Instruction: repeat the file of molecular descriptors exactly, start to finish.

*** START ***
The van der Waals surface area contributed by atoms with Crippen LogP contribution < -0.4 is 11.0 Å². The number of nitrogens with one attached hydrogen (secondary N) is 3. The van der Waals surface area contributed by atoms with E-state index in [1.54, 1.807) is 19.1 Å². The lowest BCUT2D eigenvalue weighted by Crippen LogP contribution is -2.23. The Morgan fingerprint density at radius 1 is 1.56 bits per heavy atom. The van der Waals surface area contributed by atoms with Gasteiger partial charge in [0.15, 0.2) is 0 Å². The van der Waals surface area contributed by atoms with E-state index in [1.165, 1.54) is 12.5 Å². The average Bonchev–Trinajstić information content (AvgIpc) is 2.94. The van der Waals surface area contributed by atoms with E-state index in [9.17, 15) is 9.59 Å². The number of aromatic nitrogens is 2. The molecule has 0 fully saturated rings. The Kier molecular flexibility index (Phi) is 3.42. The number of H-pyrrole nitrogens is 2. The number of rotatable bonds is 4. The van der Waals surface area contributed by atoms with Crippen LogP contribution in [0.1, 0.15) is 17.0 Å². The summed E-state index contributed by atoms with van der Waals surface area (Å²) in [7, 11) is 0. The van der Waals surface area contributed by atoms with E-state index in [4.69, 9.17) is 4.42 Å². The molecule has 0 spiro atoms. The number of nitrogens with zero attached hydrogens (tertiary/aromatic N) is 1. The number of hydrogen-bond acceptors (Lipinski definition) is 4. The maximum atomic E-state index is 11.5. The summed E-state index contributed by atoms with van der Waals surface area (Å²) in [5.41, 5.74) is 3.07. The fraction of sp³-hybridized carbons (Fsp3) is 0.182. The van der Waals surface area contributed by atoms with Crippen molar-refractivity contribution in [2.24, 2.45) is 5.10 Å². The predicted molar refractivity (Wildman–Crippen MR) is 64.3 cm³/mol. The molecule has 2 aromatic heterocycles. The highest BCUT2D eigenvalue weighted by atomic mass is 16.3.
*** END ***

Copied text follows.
The van der Waals surface area contributed by atoms with Crippen LogP contribution < -0.4 is 11.0 Å². The number of nitrogens with one attached hydrogen (secondary N) is 3. The van der Waals surface area contributed by atoms with E-state index in [1.54, 1.807) is 19.1 Å². The lowest BCUT2D eigenvalue weighted by Crippen LogP contribution is -2.23. The Morgan fingerprint density at radius 1 is 1.56 bits per heavy atom. The van der Waals surface area contributed by atoms with Gasteiger partial charge in [0.15, 0.2) is 0 Å². The van der Waals surface area contributed by atoms with E-state index in [1.165, 1.54) is 12.5 Å². The average Bonchev–Trinajstić information content (AvgIpc) is 2.94. The van der Waals surface area contributed by atoms with E-state index in [9.17, 15) is 9.59 Å². The number of aromatic nitrogens is 2. The molecule has 0 fully saturated rings. The Kier molecular flexibility index (Phi) is 3.42. The number of H-pyrrole nitrogens is 2. The number of rotatable bonds is 4. The van der Waals surface area contributed by atoms with Crippen LogP contribution in [0.1, 0.15) is 17.0 Å². The summed E-state index contributed by atoms with van der Waals surface area (Å²) in [7, 11) is 0. The van der Waals surface area contributed by atoms with E-state index in [4.69, 9.17) is 4.42 Å². The molecule has 0 spiro atoms. The number of nitrogens with zero attached hydrogens (tertiary/aromatic N) is 1. The number of hydrogen-bond acceptors (Lipinski definition) is 4. The maximum atomic E-state index is 11.5. The summed E-state index contributed by atoms with van der Waals surface area (Å²) in [5.41, 5.74) is 3.07. The fraction of sp³-hybridized carbons (Fsp3) is 0.182. The van der Waals surface area contributed by atoms with Crippen molar-refractivity contribution in [2.24, 2.45) is 5.10 Å². The predicted molar refractivity (Wildman–Crippen MR) is 64.3 cm³/mol. The molecule has 2 aromatic heterocycles. The highest BCUT2D eigenvalue weighted by atomic mass is 16.3.